What Does It Take To Become A Music Producer?
A music producer’s job parallels one of a project manager as it relates to responsibilities; they are responsible for a team and for producing a quality product at the end of the process.
It’s incredibly rare for a music producer to achieve success overnight. You’ll most likely have to spend your first few years in the industry simply learning how the entire music making process works from the ground level.
In This Article:
- Where to Start
- A Music Producer Must Have People Skills
- Learn About Music
- Obtain Formal Educational Training
- Know The Equipment
- Avoid Mistakes That Cost You Time
- Learn The Business
- Bring Your Talent To The Table
- Creativity Counts
- Control Your Financial Resources
Training should begin early. Most, if not all, music schools and colleges have music programs.
For example, Bayside High School in Queens, NY has a Performance and Production program. In addition to music classes, one should start off by taking classes in high school that provide background knowledge such as journalism, government and history.
Also, some post-secondary institutions with stellar music programs, such as New York University, offer summer programs in music production to high school students.
Producers put in incredibly hard and long hours, and often for a lot less pay than most people believe. It takes a lot of hard work and continuous dedication. In fact, most successful producers have to incorporate a lot of different disciplines into their work.
It can take years to learn how to become a music producer before seeing any real success.
The rewards are certainly there for those who are passionate enough. Although there is no single path to success in the music industry, here are some tips on how to become a music producer:
Phenomenal people skills seem like a quality that would be just icing on the cake in other careers, but as a music producer it’s essential. Even if you’re just beginning your career as a music producer, you’ll want to get your name out there as much as possible to find work.
Music schools are a good place to connect with people in the industry, but you can also attend music conferences and local music events to establish relationships that can benefit your career. You’ll also want to touch up your social media profiles to stay connected to artists, producers, and other members of the music industry, not to mention your audience.
A music producer acquires new talent, arranges contract negotiations for a recording contract, and arranges studio time and scheduling.
They also hire support staff, recording technicians, and studio musicians similar the ones you see in NBC’s hit show The Voice:
I’ve learned that people will forget what you said, people will forget what you did, but people will never forget how you made them feel—Maya Angelou.
As a music producer, your entire life revolves around all the recording arts: music, audio and sound engineering as well. Knowing how to become a music producer means being a jack-of-all-trades in the music industry. Start with an accredited recording arts music degree, it will give you an definite advantage.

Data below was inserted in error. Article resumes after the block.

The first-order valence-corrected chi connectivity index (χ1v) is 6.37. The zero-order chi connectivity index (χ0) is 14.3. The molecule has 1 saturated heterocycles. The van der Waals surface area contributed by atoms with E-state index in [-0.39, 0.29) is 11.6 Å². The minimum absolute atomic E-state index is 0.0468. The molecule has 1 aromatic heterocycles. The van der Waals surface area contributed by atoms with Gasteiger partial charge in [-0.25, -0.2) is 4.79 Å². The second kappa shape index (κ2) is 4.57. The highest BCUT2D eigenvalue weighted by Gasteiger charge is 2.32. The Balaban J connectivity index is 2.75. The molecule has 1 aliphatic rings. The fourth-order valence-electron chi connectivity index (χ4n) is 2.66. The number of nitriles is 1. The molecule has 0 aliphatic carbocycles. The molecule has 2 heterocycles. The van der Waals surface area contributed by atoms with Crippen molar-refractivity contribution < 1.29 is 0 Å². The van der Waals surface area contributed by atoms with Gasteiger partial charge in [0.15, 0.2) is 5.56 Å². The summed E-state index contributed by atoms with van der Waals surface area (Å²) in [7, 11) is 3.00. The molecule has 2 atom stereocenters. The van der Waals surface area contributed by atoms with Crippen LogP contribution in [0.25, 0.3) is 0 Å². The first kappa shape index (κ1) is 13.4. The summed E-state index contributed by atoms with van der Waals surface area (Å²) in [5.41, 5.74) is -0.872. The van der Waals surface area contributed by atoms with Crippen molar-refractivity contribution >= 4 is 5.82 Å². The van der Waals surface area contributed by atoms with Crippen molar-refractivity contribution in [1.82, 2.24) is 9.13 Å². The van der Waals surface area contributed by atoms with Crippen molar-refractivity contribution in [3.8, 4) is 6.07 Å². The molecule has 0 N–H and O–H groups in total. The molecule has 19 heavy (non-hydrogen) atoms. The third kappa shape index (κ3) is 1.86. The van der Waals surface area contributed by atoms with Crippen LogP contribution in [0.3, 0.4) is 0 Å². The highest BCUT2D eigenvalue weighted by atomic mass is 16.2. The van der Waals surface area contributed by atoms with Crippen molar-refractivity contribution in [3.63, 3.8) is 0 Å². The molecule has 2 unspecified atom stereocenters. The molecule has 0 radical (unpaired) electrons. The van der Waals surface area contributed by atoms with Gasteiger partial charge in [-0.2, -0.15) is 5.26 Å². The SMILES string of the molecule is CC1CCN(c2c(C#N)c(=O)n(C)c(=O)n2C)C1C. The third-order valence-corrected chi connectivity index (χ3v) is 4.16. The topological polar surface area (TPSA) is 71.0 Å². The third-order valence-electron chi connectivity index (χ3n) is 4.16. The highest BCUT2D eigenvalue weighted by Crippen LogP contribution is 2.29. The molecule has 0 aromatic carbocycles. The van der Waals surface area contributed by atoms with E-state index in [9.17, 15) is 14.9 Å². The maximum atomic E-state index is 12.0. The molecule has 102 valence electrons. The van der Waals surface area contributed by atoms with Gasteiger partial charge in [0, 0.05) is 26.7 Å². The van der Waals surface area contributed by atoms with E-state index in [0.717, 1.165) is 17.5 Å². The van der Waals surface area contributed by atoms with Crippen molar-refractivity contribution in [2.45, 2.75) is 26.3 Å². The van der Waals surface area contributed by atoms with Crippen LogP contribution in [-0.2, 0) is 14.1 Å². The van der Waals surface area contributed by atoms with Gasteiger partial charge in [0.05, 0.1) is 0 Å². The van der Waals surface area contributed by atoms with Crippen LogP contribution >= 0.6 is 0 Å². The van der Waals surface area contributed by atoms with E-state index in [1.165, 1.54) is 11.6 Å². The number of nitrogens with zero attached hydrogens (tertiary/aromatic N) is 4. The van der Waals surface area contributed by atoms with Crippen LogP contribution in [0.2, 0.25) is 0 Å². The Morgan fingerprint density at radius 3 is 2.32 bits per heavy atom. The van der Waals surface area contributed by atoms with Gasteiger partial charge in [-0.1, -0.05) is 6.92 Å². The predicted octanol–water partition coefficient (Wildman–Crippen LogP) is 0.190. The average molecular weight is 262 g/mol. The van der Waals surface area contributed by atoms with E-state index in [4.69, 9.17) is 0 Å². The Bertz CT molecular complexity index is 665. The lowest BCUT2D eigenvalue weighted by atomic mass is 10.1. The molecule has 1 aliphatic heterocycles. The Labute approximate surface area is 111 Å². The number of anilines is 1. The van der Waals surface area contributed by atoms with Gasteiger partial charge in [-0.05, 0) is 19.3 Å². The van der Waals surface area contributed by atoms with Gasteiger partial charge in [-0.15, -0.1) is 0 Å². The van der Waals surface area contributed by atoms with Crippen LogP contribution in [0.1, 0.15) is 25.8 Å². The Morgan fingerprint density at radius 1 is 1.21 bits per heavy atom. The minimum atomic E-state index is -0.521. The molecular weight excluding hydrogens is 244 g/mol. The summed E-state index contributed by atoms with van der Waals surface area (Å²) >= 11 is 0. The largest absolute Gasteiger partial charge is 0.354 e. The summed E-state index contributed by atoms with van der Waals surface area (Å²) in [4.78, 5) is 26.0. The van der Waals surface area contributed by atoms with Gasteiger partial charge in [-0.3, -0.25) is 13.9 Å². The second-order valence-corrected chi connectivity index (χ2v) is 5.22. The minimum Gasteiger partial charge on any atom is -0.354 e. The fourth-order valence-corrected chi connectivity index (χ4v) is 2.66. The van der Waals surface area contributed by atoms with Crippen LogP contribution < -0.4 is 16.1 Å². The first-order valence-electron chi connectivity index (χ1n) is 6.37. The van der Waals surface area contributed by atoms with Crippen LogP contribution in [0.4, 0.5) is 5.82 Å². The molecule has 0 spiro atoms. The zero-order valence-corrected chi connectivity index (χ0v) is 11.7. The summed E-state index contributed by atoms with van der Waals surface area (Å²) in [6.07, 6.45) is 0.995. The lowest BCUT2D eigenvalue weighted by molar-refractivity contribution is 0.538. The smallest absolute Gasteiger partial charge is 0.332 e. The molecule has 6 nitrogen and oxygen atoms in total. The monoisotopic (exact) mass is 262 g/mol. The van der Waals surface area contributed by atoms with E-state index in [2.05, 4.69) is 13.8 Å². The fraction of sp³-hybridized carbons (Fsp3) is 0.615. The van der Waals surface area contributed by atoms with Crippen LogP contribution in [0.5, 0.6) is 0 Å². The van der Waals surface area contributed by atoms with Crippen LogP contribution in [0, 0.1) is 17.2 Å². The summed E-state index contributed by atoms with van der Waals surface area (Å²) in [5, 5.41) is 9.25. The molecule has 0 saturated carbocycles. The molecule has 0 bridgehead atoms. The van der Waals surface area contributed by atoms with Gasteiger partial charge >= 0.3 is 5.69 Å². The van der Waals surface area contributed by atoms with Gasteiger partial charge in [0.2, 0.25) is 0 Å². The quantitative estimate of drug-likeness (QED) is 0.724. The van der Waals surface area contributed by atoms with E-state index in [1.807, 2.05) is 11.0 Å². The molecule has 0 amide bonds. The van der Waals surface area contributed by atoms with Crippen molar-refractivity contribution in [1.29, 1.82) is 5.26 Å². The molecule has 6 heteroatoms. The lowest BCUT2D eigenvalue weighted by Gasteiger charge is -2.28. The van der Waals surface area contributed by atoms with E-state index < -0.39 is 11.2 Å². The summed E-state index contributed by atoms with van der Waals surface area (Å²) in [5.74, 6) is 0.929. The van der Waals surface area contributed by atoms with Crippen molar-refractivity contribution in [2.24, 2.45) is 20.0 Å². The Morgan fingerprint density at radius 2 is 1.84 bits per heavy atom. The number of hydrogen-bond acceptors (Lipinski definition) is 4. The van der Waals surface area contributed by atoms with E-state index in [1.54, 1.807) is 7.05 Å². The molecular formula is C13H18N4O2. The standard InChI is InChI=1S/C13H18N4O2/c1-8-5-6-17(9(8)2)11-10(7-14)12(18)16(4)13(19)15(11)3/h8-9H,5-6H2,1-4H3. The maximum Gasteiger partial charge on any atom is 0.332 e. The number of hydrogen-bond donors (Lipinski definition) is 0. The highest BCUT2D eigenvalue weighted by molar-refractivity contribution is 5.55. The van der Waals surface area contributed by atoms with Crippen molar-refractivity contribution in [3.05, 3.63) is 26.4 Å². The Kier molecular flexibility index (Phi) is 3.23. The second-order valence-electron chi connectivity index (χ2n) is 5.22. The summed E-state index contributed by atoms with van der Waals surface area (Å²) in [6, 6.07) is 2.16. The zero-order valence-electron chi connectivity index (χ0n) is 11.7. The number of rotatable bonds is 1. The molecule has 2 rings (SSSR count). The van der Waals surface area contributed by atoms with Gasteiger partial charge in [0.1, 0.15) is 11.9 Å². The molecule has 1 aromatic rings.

You’ll also have to familiarize yourself with every part of the music production process, including songwriting, audio engineering, and playing instruments if you want to be successful.
Because music is generally inspired by other music, you’ll also have to expose yourself to as much music as possible. A broad familiarity with production styles, artist, genres and an appreciation for their finished products is key.
Music courses are a good place to start to develop your skills and refine your tastes as a producer. There are also plenty of resources outside of schools, such as libraries and online courses, where you can refine your production techniques.
The level of classroom education varies from workshops and seminars to degree programs at accredited universities.
Workshops and seminars extend one’s comprehension of music recording by providing hands-on experiences. This is a worthwhile option when preparing for an entry-level apprenticeship.
Music schools often offer internships and work-study programs to get students acclimated to studio environments. Even if the pay isn’t as great (if there is any pay at all), the experience you gain during your formative years can lead to great rewards later in your career.
Consider the following schooling options presented in increasing order of extensiveness:
- Workshops and seminars (a few hours to several weeks)
- Trade school (several weeks to one year)
- University degree program (two or four years)
Educational requirements may vary as there is not an educational prerequisite to becoming a music producer. However, the implication is that a Bachelor’s degree in Music Production is the unofficial standard.
The demonstration of some level of musical ability i.e. vocal, instrumental is required to get into a music related degree program. Let the passion for music propel you into learning all that you can from whoever you can for as long as you can.